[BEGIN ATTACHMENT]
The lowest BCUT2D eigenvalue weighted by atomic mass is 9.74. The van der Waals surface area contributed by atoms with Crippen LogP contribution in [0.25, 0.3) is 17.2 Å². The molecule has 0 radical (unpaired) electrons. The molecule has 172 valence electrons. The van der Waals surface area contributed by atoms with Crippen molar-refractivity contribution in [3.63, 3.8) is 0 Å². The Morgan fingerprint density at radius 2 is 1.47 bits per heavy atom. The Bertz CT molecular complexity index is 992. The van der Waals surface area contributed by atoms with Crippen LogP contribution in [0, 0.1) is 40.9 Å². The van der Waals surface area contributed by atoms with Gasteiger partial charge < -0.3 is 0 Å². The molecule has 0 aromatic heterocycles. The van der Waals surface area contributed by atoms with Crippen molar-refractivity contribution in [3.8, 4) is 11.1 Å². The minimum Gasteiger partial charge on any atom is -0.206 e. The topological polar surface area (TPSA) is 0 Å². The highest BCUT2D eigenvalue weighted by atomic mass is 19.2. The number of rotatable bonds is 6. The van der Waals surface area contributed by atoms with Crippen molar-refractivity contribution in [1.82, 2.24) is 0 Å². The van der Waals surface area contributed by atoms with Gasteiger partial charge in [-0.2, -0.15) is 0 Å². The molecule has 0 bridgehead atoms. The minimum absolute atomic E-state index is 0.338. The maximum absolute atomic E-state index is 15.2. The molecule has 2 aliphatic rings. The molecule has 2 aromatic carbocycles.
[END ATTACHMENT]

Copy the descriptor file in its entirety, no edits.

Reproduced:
The lowest BCUT2D eigenvalue weighted by atomic mass is 9.74. The van der Waals surface area contributed by atoms with Crippen LogP contribution in [0.25, 0.3) is 17.2 Å². The molecule has 0 radical (unpaired) electrons. The molecule has 172 valence electrons. The van der Waals surface area contributed by atoms with Crippen molar-refractivity contribution in [3.63, 3.8) is 0 Å². The Morgan fingerprint density at radius 2 is 1.47 bits per heavy atom. The Bertz CT molecular complexity index is 992. The van der Waals surface area contributed by atoms with Crippen LogP contribution in [0, 0.1) is 40.9 Å². The van der Waals surface area contributed by atoms with Gasteiger partial charge < -0.3 is 0 Å². The molecule has 0 aromatic heterocycles. The van der Waals surface area contributed by atoms with Crippen molar-refractivity contribution in [3.8, 4) is 11.1 Å². The minimum Gasteiger partial charge on any atom is -0.206 e. The topological polar surface area (TPSA) is 0 Å². The highest BCUT2D eigenvalue weighted by atomic mass is 19.2. The number of rotatable bonds is 6. The van der Waals surface area contributed by atoms with Crippen molar-refractivity contribution in [1.82, 2.24) is 0 Å². The van der Waals surface area contributed by atoms with Gasteiger partial charge in [-0.2, -0.15) is 0 Å². The molecule has 0 bridgehead atoms. The minimum absolute atomic E-state index is 0.338. The maximum absolute atomic E-state index is 15.2. The molecule has 2 aliphatic rings. The molecule has 2 aromatic carbocycles.